Later we graduated to Amstrad 1512’s [3] with twin floppy disk drives and running MS-DOS and GEM an early graphical user interface.  I vividly remember looking at a 20 Mb (yes, not a typo) hard-drive with my colleague and wondering how on earth we would ever use all that space.  Of course, all our documents then were in WordPerfect with the only diagrams made up of the character line shapes.  I still have the 125-page manual we wrote (in WordPerfect) for our teacher training workshops.

It was with these machines that we first connected to the outside world using the CIS (Compuserve Information Service).  This was the company that brought you the RLE [4] and GIF image standards, for better or for worse.

Compuserve was a “walled garden” with email service and access to many different support forums for its own services and services offered by other companies.  If memory serves, we could also access Gopher (text-based tool) that permitted searching internet connected servers and examine their public contents.  This was how much of my early educational research was carried out.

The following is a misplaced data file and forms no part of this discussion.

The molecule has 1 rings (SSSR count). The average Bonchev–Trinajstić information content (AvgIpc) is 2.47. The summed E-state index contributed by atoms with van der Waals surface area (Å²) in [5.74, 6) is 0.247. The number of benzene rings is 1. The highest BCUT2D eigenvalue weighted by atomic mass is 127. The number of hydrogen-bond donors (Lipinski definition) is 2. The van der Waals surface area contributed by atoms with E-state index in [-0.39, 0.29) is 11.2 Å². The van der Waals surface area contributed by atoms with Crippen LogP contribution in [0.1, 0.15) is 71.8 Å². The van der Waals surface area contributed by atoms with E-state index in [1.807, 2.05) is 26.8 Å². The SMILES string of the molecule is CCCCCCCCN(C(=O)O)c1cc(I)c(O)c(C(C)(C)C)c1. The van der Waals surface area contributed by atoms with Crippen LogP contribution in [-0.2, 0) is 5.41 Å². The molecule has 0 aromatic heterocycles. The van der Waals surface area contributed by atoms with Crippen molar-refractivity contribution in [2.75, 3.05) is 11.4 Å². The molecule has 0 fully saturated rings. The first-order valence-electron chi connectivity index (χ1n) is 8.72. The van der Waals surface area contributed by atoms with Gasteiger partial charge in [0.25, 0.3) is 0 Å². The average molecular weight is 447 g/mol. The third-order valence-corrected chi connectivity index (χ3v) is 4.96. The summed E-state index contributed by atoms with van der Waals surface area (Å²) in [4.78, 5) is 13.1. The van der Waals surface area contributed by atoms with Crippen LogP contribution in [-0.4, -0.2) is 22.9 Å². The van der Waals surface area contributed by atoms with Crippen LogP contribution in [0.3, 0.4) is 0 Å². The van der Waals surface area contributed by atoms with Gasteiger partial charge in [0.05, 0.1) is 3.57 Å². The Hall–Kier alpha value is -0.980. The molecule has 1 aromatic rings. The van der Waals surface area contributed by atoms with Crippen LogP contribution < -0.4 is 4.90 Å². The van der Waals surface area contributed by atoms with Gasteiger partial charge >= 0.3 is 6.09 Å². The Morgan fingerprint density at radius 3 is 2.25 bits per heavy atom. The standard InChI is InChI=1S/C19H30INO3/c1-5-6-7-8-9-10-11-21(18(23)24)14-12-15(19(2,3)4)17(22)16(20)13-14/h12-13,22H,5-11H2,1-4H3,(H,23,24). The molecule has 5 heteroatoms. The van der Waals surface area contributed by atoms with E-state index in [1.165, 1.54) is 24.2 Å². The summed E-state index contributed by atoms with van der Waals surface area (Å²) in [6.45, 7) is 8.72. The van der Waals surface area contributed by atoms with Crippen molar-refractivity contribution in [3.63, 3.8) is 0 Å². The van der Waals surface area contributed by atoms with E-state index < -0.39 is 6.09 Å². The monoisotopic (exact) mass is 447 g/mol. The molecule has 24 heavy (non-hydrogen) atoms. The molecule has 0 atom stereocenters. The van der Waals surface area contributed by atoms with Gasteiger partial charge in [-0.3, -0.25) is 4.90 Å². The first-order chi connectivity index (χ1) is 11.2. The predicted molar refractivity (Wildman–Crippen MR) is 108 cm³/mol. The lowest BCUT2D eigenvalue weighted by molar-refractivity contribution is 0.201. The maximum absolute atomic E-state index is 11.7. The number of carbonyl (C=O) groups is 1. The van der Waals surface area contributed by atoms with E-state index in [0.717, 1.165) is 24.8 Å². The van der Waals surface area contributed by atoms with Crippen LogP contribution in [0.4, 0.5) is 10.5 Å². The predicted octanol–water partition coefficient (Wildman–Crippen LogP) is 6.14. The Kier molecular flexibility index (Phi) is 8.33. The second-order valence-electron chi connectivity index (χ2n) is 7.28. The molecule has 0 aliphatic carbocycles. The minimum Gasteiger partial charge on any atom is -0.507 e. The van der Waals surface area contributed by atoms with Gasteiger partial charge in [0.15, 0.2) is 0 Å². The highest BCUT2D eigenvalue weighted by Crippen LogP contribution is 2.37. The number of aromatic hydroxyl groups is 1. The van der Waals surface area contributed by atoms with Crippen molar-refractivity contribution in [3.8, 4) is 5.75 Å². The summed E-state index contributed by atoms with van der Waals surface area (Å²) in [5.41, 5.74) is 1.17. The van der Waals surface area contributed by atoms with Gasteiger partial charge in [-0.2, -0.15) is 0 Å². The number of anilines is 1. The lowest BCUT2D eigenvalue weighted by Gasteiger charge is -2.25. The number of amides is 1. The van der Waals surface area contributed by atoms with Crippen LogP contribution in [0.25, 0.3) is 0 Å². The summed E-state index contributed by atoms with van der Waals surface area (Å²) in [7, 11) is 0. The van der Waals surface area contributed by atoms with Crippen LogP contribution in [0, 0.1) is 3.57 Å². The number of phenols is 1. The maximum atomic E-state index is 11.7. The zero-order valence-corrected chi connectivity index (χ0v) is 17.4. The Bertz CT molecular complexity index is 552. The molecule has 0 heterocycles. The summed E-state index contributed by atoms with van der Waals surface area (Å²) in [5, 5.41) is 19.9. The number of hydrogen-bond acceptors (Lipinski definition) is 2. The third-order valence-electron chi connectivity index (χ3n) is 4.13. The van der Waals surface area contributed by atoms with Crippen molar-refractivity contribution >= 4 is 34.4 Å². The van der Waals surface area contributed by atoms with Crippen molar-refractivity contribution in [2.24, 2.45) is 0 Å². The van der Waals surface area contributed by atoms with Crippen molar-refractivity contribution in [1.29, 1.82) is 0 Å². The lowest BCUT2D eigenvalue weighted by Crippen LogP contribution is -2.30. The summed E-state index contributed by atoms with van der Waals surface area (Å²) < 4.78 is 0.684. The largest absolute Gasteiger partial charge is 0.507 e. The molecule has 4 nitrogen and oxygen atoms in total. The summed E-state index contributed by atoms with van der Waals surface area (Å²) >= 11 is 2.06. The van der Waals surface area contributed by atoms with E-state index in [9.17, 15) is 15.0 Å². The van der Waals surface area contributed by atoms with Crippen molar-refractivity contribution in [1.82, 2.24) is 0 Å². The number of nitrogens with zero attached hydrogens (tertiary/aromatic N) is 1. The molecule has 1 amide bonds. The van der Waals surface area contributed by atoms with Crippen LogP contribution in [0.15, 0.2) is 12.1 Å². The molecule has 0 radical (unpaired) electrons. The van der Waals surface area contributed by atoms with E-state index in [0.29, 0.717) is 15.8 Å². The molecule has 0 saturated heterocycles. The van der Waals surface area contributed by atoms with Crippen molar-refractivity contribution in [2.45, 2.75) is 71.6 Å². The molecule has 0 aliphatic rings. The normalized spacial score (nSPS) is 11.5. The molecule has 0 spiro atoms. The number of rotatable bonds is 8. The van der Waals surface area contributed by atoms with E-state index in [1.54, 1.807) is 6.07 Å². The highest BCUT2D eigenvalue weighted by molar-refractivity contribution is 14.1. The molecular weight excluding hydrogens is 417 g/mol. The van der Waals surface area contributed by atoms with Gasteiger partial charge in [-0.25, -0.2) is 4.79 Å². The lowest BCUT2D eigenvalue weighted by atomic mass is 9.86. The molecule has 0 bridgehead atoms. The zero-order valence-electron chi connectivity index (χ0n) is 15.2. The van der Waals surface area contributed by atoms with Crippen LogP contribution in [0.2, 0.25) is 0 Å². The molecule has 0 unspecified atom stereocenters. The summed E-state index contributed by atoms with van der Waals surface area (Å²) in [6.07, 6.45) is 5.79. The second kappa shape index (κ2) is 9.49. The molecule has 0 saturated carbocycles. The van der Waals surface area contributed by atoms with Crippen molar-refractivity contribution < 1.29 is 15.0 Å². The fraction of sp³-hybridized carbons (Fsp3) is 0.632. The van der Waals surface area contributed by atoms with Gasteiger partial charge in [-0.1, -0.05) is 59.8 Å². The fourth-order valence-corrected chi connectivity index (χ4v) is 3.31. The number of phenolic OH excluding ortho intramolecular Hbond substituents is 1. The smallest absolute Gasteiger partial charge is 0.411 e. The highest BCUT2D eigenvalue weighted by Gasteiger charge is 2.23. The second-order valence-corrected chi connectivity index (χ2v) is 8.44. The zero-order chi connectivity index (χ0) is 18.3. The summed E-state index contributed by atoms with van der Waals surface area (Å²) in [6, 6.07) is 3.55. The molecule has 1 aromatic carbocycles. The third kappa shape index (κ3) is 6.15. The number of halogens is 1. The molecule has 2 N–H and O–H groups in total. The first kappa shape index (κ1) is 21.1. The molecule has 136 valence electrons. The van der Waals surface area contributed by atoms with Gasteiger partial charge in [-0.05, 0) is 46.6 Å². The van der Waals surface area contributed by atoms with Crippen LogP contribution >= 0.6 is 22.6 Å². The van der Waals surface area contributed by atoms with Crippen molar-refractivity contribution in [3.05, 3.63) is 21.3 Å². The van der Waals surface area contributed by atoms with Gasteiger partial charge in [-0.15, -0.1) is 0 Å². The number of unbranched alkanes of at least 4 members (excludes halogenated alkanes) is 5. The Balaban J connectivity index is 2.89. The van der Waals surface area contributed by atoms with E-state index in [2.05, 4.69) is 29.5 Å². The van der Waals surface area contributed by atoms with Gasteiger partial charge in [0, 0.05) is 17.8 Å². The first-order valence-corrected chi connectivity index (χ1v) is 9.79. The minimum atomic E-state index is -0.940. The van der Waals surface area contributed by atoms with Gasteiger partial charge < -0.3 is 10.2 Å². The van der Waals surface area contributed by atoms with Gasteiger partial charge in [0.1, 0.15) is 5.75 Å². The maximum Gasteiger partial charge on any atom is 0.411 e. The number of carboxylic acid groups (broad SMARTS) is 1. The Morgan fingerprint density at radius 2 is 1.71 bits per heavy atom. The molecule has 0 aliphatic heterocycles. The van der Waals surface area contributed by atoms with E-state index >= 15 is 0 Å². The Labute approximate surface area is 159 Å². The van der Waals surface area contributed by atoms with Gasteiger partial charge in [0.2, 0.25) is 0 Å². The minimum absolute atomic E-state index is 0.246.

A Gopher screen looks something like this [5]

To give a flavour of these times, it was already being recognised that the internet was a big treasure trove (albeit mainly text-based):

 “But now that the Net has become a rich repository of information, people are looking at ways to make it far easier to find all that data. Gophers and Wide-Area Information Servers (WAISs) are two programs that could ultimately make the Internet as easy to navigate as commercial networks like CompuServe or Prodigy.” [6]

This was an exciting and frustrating time for educators.  As I wrote myself, looking back [7]

“I knew technology could change the classroom but I still didn’t know how to achieve it in a conventional school where technology was just another subject and maybe one or two teachers were savvy enough to incorporate some of it into their teaching.”

By the time I left Portugal for Singapore in 1998, the web had become commonplace – a few companies had even started to put their URL’s into their advertisements.  While Tim Berner’s Lee started the web back in 1989 [8], it was a little while before it began to take off.